Tuesday, September 22, 2009

Yield Code

Pearl Jam

Pearl Jam were never remotely indie, let alone grunge. Sony did an unbelievably clever job of repackaging and promoting their debut album Ten, which languished on record store shelves for months before Nirvana made Seattle and flannel royalty points gold, to make it seem like PJ were reconnecting the Pacific Northwest sound back to classic rock. In fact they were doing no such thing; Jeff Ament and Stone Gossard had done the grunge/Melvins thing to little financial reward with Green River and were overjoyed to now be in a band that liked guitar solos and had San Diego's biggest Roger Daltrey fan as a lead singer.

If PJ had formed a few years earlier, they would have signed to a major and made good records in the 70's album-rock mode while making a decent if not superstar living on the road. In short, they would have been Eleventh Dream Day, not such a bad thing. In fact, in hindsight superstardom was the worst thing that could have happened to Pearl Jam, as they wasted most of what should have been their prime creative period picking fights they weren't prepared to win and filling their records with terrible experiments in an attempt to come across as more than they really were.

Whether it was the plan all along or not, Pearl Jam have now succeeded in whittling away their following to just the devoted cult of a long-lived indie band. Their last record marked their coming to terms with themselves as a very good band with a recognizable and still potent sound -- and absolutely no new ideas; they went ahead and self-titled it to make the point plain. For a lot of bands giving up on greatness would be a stupid decision, but Pearl Jam at their absolute best was never more than a B/B+ kind of band. Rather than leaning in on each other and contorting to the ideas of a sequence of misguided producers, they've gotten back with Backspacer to writing songs separately and using the sympathetic Brendan O'Brien to make them sound more like they always sounded than ever.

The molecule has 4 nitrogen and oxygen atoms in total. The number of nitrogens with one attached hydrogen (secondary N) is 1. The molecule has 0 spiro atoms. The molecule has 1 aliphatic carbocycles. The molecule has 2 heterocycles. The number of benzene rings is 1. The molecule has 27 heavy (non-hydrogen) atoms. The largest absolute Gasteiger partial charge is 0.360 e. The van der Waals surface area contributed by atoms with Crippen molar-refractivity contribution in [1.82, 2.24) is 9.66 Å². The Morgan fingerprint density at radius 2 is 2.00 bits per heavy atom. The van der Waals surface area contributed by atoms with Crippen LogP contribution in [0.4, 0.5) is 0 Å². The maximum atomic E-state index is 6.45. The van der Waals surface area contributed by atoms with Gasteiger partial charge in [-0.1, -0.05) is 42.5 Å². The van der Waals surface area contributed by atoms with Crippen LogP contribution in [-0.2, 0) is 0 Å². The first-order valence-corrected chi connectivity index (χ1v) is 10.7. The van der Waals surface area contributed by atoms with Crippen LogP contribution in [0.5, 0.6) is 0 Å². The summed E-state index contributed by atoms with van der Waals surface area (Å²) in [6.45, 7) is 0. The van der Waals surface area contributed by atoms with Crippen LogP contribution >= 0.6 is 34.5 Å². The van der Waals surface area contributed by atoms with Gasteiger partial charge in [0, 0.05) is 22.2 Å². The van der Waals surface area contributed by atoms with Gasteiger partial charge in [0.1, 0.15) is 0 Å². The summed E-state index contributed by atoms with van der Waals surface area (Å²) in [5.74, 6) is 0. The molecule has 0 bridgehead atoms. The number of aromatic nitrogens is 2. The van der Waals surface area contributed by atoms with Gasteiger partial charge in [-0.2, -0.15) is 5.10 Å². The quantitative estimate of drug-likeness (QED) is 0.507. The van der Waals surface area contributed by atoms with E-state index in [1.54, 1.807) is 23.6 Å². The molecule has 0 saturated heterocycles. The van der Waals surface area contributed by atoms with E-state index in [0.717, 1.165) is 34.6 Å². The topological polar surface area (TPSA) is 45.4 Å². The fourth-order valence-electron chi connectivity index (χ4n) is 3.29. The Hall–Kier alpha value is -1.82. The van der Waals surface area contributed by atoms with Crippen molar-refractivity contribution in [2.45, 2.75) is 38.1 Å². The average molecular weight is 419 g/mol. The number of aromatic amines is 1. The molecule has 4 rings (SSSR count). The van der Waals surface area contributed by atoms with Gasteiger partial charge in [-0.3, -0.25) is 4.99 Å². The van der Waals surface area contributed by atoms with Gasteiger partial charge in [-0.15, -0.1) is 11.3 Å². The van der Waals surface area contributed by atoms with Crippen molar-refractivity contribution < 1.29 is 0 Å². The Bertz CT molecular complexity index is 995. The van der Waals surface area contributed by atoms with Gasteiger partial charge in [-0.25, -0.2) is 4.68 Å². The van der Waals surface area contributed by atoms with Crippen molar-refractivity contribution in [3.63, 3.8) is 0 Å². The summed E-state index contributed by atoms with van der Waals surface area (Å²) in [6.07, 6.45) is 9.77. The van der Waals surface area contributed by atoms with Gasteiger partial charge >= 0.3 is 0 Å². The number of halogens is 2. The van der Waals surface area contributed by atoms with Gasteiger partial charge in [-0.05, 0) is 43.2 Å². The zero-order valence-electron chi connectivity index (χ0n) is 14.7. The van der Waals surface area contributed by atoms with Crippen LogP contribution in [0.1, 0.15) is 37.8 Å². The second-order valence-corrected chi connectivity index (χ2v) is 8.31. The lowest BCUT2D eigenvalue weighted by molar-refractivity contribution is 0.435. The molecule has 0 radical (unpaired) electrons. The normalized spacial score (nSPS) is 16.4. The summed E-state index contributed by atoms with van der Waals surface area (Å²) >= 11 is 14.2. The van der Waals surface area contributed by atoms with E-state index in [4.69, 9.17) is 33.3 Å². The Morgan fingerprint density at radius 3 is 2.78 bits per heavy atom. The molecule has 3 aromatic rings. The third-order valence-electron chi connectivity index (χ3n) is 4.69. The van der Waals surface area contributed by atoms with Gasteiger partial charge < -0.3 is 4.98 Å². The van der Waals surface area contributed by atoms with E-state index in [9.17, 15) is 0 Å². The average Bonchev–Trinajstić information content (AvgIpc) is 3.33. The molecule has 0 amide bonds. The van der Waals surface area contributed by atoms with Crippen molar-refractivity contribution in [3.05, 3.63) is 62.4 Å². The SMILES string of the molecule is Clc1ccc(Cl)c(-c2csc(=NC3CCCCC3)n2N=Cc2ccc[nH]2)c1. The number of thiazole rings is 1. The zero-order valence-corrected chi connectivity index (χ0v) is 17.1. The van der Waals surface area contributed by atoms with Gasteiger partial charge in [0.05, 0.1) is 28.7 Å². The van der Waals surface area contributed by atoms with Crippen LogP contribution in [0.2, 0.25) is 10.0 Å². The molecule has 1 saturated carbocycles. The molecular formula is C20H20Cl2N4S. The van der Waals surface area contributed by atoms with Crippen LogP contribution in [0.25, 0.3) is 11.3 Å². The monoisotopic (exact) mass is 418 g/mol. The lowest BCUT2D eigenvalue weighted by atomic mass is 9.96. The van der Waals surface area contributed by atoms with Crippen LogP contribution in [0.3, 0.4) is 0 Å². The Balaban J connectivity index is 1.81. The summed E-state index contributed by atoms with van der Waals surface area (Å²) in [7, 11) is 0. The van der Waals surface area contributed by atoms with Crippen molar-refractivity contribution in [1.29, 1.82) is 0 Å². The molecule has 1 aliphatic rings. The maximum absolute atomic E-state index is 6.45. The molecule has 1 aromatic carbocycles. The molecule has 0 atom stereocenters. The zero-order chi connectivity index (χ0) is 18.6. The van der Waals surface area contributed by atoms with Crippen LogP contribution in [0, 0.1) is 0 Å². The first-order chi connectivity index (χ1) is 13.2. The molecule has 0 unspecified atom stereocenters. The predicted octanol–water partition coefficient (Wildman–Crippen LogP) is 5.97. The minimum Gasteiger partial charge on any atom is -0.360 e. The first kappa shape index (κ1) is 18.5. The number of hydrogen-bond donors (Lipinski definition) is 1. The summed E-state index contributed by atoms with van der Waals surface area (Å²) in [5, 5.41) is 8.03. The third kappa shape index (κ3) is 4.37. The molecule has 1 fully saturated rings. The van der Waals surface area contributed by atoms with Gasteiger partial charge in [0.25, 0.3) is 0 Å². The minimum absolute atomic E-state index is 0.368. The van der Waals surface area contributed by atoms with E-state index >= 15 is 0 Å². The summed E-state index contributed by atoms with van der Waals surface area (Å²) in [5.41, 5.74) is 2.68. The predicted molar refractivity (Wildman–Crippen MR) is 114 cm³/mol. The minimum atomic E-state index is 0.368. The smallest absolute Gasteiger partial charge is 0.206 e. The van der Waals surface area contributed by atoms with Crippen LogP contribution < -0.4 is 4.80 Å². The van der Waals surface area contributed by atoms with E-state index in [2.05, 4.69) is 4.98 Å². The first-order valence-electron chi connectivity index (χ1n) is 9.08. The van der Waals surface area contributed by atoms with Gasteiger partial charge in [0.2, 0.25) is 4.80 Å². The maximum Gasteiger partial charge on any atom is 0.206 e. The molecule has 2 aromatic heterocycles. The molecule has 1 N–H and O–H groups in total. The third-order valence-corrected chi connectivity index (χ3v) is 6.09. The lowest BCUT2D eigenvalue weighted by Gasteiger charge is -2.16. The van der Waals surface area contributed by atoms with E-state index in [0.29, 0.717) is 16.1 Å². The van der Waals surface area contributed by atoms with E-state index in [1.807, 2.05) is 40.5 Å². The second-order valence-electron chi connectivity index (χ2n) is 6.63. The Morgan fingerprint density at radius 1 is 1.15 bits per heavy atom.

And gee whiz, it's their best record in thirteen years. Backspacer breaks no huge new ground, but it's a dual salute to the band's last two really good albums, and since it's the first fully successful recording they've made with their best-ever drummer, it might be their best one altogether. The last two really engaging PJ records were No Code (where the band practically broke it down into Ummagumma-like solo showcases) and Yield (where they rocked it out for their greatest album side ever, than coasted to a solid three-star finish). Backspacer is like all of the Pearl Jam records ever in that the first half is all rockers and the second half is slower, but not since No Code (and for only really Code and Vs. in their whole catalog) has the second side been stronger than the first.

It's their shortest-ever record, which is fine; jamming out and elongating material was never Pearl Jam's strong suit. In fact the tightened-up arrangements emphasize the loose theme, which is a way less confident, milquetoast Pearl Jam version of Sgt. Pepper or The Who Sell Out where the band separates all of its influences out into separate strands and does a bit of a jukebox hits record. Of course Eddie Vedder's voice is too singular, and the band's playing too worn into established grooves, for them to really sound like anything besides Pearl Jam at this point. What it is, however, is their least self-conscious record by miles; No Code had a similar mixture of distinctly different songs but linked with a very ponderous journey-of-self-discovery theme.

The same elements that always made Pearl Jam comforting, if not innovating, remain: Mike McCready's just-enough-inverted Hendrix and Gilmour licks, Jeff Ament's touches of garage and psychedelic, Stone Gossard's surf riffs. Given a lovely, clear space in the mix by O'Brien is Matt Cameron, who takes on the task of linking all the material together with a consistent drum sound and nails it; he's really the star of the album. What makes the workmanlike quality of Pearl Jam's instrumental section sound particularly bright on Backspacer is the uncommonly light touch here of Vedder, a singer and lyricist who normally makes things sound about ten times heavier than they really are (like the gravity on Jupiter). He sings the other members' lyrics here, something he only consents to do about once a decade, and his own songs are his lightest in ever: "Just Breathe" is a "Wishlist"-y love ballad (is that Mellotron, or recorders, or both?) but aren't the lyrics about Eddie's bandmates and not his girl? "I'm a lucky man, to count on both hands the ones I love.... Did I say that I need you? If I didn't, I'm a fool. No one know this more than me."

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